Book Review – Wilhelm Pruller, Diary of a German Soldier (New York, USA: Coward McCann, 1963)

The Diary of a German Soldier is the journal of Wilhelm Pruller kept during his service in the Wehrmacht during the Second World War.

He served with the 10th and 11th Rifle Regiments, both formations part of the 9th Panzer Division.[1] Pruller served in both an infantry company and as part of the regimental staff of the 11th Rifle Regiment.[2] He saw action in Poland, France and the Soviet Union and during his service, he was promoted to Lieutenant. In 1945, he became a Fuhrungsoffizier, a political officer and German equivalent of the Red Army Soviet Commissar.[3]

 

Pruller was born in January 1916 in Austria.[4] At age 11, he joined the Austrian Hitler Youth and by 17 was a member of the Nazi party.[5] In 1937, he emigrated to Germany and became a member of the SS.[6] After the Anschluss, he returned to Vienna to work as the district manager for Kraft durch Freude [Strength through Joy], the state-operated leisure organization in Nazi Germany.[7] Just before the outbreak of war, he was drafted into the Wehrmacht to perform his national service.[8]

 

Before the war, Pruller was a dedicated Nazi and remained so throughout the conflict. It is his fanaticism for the Nazi cause that makes this diary so noteworthy. His commitment to the ideals of the Nazi party and faith in Hitler shine throughout his entries. For example, in September 1943, he reflected on the war and believed that Hitler was the ‘salvation of the Reich’ who had united the people in one Weltanschauung, or world view. He wrote that Hitler had:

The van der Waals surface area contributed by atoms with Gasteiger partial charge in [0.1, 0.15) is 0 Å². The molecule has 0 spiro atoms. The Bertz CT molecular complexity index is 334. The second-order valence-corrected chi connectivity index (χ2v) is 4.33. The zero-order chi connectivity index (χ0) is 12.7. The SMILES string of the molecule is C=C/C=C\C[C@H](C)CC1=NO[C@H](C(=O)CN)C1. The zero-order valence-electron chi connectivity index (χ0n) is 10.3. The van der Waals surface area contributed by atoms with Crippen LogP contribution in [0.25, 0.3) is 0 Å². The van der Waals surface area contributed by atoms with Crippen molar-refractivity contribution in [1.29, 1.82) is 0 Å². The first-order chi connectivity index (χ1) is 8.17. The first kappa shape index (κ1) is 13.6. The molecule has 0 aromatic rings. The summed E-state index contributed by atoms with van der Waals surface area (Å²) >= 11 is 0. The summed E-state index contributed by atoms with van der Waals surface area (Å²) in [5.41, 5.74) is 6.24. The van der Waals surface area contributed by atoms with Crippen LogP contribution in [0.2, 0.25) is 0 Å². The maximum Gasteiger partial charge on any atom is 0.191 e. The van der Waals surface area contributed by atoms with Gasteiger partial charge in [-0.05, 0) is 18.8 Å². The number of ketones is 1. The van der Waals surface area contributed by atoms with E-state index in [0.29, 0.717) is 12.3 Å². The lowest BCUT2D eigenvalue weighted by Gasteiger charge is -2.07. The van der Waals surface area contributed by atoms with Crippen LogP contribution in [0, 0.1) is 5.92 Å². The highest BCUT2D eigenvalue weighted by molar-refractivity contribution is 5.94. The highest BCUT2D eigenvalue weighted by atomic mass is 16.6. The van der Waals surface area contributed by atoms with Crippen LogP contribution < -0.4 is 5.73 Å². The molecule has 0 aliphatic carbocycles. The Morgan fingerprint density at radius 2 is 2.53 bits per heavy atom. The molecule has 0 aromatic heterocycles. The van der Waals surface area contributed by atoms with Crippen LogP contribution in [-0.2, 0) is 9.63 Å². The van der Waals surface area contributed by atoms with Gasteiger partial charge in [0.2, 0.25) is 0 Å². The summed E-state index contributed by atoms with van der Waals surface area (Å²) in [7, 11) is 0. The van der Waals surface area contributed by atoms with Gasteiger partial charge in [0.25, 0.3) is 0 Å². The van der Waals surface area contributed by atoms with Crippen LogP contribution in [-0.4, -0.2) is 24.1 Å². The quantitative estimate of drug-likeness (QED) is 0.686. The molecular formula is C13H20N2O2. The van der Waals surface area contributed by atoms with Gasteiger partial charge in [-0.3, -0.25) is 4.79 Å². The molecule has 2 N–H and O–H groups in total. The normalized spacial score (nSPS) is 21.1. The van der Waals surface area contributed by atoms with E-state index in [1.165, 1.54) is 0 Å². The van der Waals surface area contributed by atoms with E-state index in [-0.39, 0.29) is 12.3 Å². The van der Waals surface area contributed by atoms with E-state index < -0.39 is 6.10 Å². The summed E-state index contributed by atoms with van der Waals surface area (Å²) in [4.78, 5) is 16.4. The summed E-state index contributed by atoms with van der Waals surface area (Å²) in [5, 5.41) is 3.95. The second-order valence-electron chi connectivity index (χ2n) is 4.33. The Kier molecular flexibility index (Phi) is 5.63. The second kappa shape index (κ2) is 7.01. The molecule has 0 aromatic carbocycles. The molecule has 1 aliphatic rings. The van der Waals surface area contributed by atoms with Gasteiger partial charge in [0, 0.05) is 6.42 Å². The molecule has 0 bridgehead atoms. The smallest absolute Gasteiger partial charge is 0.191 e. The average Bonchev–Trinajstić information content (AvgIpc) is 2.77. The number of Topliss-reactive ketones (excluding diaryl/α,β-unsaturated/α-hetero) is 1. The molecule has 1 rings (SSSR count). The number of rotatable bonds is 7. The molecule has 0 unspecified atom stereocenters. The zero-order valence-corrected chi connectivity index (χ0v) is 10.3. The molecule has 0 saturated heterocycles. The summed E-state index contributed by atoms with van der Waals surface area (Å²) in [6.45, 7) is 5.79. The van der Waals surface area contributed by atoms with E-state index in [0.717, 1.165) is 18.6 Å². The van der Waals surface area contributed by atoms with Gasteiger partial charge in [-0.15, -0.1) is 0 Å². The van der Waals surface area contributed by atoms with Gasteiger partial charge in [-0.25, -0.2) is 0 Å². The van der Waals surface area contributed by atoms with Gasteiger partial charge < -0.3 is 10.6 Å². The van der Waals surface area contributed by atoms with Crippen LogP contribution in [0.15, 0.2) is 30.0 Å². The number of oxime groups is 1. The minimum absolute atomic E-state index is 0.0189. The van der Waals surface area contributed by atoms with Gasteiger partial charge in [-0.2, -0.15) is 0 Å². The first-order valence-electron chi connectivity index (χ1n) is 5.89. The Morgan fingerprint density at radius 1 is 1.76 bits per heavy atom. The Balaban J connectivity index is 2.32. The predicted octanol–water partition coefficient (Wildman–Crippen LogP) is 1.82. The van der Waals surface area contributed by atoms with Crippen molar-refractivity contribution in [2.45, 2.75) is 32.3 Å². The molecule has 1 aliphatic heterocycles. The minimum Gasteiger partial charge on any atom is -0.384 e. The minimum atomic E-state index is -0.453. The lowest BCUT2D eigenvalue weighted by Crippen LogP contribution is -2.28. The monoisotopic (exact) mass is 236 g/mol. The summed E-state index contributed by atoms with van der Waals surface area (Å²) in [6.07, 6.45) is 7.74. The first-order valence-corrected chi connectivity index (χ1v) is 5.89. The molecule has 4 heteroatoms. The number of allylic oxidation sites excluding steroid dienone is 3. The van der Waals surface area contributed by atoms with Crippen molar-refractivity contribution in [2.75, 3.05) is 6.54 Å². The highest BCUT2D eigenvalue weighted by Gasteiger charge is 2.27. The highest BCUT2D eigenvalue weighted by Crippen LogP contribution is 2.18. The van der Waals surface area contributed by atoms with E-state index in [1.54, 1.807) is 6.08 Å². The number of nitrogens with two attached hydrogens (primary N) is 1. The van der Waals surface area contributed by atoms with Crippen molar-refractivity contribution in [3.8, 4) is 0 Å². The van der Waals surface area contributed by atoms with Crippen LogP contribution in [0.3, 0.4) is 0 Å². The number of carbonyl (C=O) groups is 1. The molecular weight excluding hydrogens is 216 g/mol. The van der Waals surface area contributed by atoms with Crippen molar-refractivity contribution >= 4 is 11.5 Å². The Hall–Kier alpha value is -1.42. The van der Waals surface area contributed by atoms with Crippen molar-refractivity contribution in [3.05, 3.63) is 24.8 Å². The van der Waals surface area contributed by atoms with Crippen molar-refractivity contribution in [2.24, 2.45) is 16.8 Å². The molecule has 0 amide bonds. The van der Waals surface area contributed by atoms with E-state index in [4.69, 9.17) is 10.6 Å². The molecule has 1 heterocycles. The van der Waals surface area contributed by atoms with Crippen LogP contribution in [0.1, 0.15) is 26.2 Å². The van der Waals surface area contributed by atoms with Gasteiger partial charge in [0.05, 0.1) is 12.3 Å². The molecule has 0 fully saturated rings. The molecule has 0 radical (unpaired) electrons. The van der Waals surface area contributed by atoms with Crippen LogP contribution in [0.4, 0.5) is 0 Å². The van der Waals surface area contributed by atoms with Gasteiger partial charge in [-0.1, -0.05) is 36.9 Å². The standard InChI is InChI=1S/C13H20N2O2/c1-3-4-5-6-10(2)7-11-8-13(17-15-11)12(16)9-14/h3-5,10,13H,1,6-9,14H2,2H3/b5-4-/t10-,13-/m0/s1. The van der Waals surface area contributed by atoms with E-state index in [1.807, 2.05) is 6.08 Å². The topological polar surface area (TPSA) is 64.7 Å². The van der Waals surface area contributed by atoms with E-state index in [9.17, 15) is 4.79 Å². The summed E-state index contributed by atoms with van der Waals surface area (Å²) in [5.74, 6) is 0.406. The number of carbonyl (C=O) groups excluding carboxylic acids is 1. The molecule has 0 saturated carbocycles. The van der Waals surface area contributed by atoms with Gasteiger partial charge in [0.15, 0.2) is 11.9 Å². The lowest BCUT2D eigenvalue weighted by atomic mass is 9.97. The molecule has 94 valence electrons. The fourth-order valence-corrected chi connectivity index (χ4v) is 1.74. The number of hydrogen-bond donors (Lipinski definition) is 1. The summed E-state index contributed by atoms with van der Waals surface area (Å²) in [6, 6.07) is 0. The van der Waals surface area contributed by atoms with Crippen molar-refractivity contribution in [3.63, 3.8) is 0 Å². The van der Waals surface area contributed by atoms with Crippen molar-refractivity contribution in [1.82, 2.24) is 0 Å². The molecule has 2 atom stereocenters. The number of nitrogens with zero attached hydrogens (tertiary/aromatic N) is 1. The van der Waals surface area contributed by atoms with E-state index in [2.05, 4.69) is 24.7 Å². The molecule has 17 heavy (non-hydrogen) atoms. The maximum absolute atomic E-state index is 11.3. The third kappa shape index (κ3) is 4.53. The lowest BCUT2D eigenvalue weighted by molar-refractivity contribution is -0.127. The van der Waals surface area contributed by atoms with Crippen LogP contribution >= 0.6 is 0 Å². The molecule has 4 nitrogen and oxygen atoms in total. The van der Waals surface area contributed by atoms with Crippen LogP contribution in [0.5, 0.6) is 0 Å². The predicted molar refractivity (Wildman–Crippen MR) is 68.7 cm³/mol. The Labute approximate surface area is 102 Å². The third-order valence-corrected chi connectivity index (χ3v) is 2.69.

‘re-established the honour and prosperity to the Reich; the millions of unemployed were incorporated into the stream of industry and national economy…Thus the war of plutocracy against National Socialism began…Russia’s friendship and neutrality proved to be no more than pretended. The Soviet plan was, after the enemies of the Reich had weakened it sufficiently, to attack…to achieve world revolution…The Reich’s attack thus prevented Europe and the rest of the world from becoming Bolshevik…The goal of Bolshevism was …to spread it through the whole world. The political doctrine of Bolshevism in no way represents a scientific theory; it is but a purely political act of world Jewry. And just as the Talmud [The Talmud is the central text of Rabbinic Judaism and the primary source of Jewish religious law ] teaches nothing except murder and destruction, so Bolshevism knows but one science: murder and destruction….Katyn [the site in Western Russia where the Soviets murdered Polish officers they had captured in 1939 that was subsequently discovered by the Nazis and used in propaganda]…it is no longer a fight of the Reich against its old enemies…but a war of Weltanschuauugen, a war of truth against untruth, a war between Teutons and the Jews. Thus, the Teutons of this, the most respected continent on earth, are engaged in a war to the death with Plutocracy, allied with the murderers of the East…’[9]

Insignia of the 9th Panzer Division during WW2 (1941-45)